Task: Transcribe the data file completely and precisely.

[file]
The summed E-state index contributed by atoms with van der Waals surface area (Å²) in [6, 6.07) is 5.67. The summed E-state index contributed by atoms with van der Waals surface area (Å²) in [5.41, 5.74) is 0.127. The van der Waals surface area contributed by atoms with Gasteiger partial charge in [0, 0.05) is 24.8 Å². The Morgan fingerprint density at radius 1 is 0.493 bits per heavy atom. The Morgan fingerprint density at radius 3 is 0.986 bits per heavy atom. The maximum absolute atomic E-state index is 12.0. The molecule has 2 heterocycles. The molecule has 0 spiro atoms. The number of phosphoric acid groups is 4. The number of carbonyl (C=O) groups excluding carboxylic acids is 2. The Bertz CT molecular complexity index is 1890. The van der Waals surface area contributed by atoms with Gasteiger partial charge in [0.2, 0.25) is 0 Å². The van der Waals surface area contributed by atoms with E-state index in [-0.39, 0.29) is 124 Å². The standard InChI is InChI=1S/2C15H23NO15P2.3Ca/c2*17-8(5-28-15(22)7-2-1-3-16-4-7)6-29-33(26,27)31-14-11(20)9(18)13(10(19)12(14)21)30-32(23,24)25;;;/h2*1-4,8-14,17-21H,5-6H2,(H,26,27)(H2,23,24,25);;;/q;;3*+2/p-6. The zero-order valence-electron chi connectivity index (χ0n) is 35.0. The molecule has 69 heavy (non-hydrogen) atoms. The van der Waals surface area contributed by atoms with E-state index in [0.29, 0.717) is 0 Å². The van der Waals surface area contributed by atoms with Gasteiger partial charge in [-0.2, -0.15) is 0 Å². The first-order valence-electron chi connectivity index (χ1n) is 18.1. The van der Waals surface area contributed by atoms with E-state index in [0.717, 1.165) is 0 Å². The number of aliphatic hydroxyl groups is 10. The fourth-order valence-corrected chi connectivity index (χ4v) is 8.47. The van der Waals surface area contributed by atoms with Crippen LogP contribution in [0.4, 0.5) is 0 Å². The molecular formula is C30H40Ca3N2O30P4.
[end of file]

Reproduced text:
The summed E-state index contributed by atoms with van der Waals surface area (Å²) in [6, 6.07) is 5.67. The summed E-state index contributed by atoms with van der Waals surface area (Å²) in [5.41, 5.74) is 0.127. The van der Waals surface area contributed by atoms with Gasteiger partial charge in [0, 0.05) is 24.8 Å². The Morgan fingerprint density at radius 1 is 0.493 bits per heavy atom. The Morgan fingerprint density at radius 3 is 0.986 bits per heavy atom. The maximum absolute atomic E-state index is 12.0. The molecule has 2 heterocycles. The molecule has 0 spiro atoms. The number of phosphoric acid groups is 4. The number of carbonyl (C=O) groups excluding carboxylic acids is 2. The Bertz CT molecular complexity index is 1890. The van der Waals surface area contributed by atoms with Gasteiger partial charge in [0.2, 0.25) is 0 Å². The van der Waals surface area contributed by atoms with E-state index in [-0.39, 0.29) is 124 Å². The standard InChI is InChI=1S/2C15H23NO15P2.3Ca/c2*17-8(5-28-15(22)7-2-1-3-16-4-7)6-29-33(26,27)31-14-11(20)9(18)13(10(19)12(14)21)30-32(23,24)25;;;/h2*1-4,8-14,17-21H,5-6H2,(H,26,27)(H2,23,24,25);;;/q;;3*+2/p-6. The zero-order valence-electron chi connectivity index (χ0n) is 35.0. The molecule has 69 heavy (non-hydrogen) atoms. The van der Waals surface area contributed by atoms with E-state index in [0.29, 0.717) is 0 Å². The van der Waals surface area contributed by atoms with Gasteiger partial charge in [-0.2, -0.15) is 0 Å². The first-order valence-electron chi connectivity index (χ1n) is 18.1. The van der Waals surface area contributed by atoms with E-state index in [0.717, 1.165) is 0 Å². The number of aliphatic hydroxyl groups is 10. The fourth-order valence-corrected chi connectivity index (χ4v) is 8.47. The van der Waals surface area contributed by atoms with Crippen LogP contribution in [0.4, 0.5) is 0 Å². The molecular formula is C30H40Ca3N2O30P4.